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The Environment and Directed Technical Change

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Author Info

  • Daron Acemoglu

    (Massachusetts Institute of Technology and Canadian Institute for Advanced Research)

  • Philippe Aghion

    (Harvard University, Stockholm School of Economics and Canadian Institute for Advanced Research)

  • Leonardo Bursztyn

    (Harvard University)

  • David Hemous

    (Harvard University)

Abstract

This paper introduces endogenous and directed technical change in a growth model with environmental constraints. A unique final good is produced by combining inputs from two sectors. One of these sectors uses "dirty" machines and thus creates environmental degradation. Research can be directed to improving the technology of machines in either sector. We characterize dynamic tax policies that achieve sustainable growth or maximize intertemporal welfare. We show that: (i) in the case where the inputs are sufficiently substitutable, sustainable long-run growth can be achieved with temporary taxation of dirty innovation and production; (ii) optimal policy involves both “carbon taxes” and research subsidies, so that excessive use of carbon taxes is avoided; (iii) delay in intervention is costly: the sooner and the stronger is the policy response, the shorter is the slow growth transition phase; (iv) the use of an exhaustible resource in dirty input production helps the switch to clean innovation under laissez-faire when the two inputs are substitutes. Under reasonable parameter values and with sufficient substitutability between inputs, it is optimal to redirect technical change towards clean technologies immediately and optimal environmental regulation need not reduce long-run growth.

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Bibliographic Info

Paper provided by Fondazione Eni Enrico Mattei in its series Working Papers with number 2010.93.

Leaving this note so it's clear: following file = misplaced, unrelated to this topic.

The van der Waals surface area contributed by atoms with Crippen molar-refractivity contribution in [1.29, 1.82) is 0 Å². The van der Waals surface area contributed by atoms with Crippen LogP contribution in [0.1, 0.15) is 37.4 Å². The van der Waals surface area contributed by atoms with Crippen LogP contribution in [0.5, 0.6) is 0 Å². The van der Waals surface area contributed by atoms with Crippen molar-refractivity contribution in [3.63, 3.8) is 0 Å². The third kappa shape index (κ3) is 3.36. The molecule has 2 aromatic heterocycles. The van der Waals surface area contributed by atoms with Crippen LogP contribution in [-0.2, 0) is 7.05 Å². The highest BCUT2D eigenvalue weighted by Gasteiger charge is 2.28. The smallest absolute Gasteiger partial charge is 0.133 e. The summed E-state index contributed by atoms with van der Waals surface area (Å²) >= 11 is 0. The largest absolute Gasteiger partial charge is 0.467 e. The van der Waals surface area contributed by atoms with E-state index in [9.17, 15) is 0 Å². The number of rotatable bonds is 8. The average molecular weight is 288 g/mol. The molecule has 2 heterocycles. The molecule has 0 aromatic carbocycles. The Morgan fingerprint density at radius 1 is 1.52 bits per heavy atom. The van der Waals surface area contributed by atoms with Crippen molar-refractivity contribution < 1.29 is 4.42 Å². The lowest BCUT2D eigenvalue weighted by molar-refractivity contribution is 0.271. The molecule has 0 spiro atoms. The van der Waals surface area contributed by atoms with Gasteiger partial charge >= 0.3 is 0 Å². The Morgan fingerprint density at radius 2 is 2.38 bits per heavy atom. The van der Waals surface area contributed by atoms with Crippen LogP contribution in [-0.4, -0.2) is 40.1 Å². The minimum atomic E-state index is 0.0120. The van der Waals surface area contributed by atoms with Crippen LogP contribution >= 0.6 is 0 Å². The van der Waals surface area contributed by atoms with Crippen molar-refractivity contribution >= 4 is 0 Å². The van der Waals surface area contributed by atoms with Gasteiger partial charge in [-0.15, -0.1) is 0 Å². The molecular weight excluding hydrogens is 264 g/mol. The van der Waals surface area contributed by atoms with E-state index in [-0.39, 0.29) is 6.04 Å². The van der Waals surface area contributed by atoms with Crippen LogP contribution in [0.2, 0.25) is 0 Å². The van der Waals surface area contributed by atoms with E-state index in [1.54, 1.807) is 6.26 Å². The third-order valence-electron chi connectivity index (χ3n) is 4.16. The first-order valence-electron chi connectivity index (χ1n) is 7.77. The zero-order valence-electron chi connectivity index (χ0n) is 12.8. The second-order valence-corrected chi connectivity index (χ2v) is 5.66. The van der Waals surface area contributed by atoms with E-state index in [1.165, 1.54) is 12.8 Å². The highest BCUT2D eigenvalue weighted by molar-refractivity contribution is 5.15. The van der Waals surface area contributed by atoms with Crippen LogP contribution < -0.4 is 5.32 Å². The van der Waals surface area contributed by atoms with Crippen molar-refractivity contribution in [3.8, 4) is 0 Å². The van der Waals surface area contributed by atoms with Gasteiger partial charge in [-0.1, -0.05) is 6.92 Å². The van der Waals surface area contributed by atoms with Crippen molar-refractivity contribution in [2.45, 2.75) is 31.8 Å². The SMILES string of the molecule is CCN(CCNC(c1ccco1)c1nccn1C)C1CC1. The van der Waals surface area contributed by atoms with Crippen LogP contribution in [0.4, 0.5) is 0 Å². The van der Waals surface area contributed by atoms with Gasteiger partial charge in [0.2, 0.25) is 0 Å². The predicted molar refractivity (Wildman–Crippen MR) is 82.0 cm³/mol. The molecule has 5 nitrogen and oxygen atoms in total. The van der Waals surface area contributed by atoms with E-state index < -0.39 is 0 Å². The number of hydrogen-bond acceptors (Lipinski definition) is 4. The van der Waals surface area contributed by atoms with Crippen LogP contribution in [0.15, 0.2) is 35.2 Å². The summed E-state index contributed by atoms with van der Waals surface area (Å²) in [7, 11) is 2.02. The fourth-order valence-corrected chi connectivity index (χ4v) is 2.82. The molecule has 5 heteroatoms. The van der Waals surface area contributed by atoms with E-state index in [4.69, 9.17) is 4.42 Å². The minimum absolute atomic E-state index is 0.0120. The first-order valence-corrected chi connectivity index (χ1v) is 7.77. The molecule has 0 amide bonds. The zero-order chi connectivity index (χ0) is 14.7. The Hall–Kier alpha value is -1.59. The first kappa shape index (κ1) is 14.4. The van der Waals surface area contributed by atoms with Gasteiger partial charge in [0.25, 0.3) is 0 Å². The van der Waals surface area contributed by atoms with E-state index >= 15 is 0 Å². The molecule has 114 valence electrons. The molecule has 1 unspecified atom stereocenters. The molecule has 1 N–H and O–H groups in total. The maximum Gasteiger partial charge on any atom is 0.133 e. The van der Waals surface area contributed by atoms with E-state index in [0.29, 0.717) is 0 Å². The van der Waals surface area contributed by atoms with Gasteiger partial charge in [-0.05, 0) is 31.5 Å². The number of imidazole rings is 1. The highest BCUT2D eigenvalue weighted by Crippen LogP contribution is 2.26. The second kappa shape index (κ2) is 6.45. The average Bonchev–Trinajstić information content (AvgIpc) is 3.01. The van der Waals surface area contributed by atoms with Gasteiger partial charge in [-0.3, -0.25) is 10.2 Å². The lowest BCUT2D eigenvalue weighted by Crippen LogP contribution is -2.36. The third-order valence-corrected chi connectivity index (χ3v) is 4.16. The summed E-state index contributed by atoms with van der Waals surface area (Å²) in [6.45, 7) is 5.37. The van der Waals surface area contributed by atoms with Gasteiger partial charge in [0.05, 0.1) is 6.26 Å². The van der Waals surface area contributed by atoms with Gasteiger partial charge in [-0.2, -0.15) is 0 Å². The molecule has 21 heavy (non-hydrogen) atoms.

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Date of creation: Jul 2010
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Handle: RePEc:fem:femwpa:2010.93

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Keywords: Environment; Exhaustible Resources; Directed Technological Change; Innovation;

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References

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  1. William D. Nordhaus, 2006. "The "Stern Review" on the Economics of Climate Change," NBER Working Papers 12741, National Bureau of Economic Research, Inc.
  2. Philippe Aghion & Peter Howitt, 2009. "The Economics of Growth," MIT Press Books, The MIT Press, edition 1, volume 1, number 9780262012638, December.
  3. Mikhail Golosov & John Hassler & Per Krusell & Aleh Tsyvinski, 2014. "Optimal Taxes on Fossil Fuel in General Equilibrium," Econometrica, Econometric Society, vol. 82(1), pages 41-88, 01.
  4. Daron Acemoglu, 2009. "When Does Labor Scarcity Encourage Innovation?," NBER Working Papers 14809, National Bureau of Economic Research, Inc.
  5. Buonanno, Paolo & Carraro, Carlo & Galeotti, Marzio, 2003. "Endogenous induced technical change and the costs of Kyoto," Resource and Energy Economics, Elsevier, vol. 25(1), pages 11-34, February.
  6. Grimaud, André & Rougé, Luc, 2007. "Environment, Directed Technical Change and Economic Policy," IDEI Working Papers 384, Institut d'Économie Industrielle (IDEI), Toulouse.
  7. Corrado Di Maria & Simone Valente, 2006. "The Direction of Technical Change in Capital-Resource Economies," CER-ETH Economics working paper series 06/50, CER-ETH - Center of Economic Research (CER-ETH) at ETH Zurich.
  8. van der Zwaan, B. C. C. & Gerlagh, R. & G. & Klaassen & Schrattenholzer, L., 2002. "Endogenous technological change in climate change modelling," Energy Economics, Elsevier, vol. 24(1), pages 1-19, January.
  9. Manne, Alan & Richels, Richard, 2004. "The impact of learning-by-doing on the timing and costs of CO2 abatement," Energy Economics, Elsevier, vol. 26(4), pages 603-619, July.
  10. Popp, David, 2004. "ENTICE: endogenous technological change in the DICE model of global warming," Journal of Environmental Economics and Management, Elsevier, vol. 48(1), pages 742-768, July.
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  1. The Environment and Directed Technical Change: Acemoglu et al.
    by David Stern in Stochastic Trend on 2010-04-28 08:28:00
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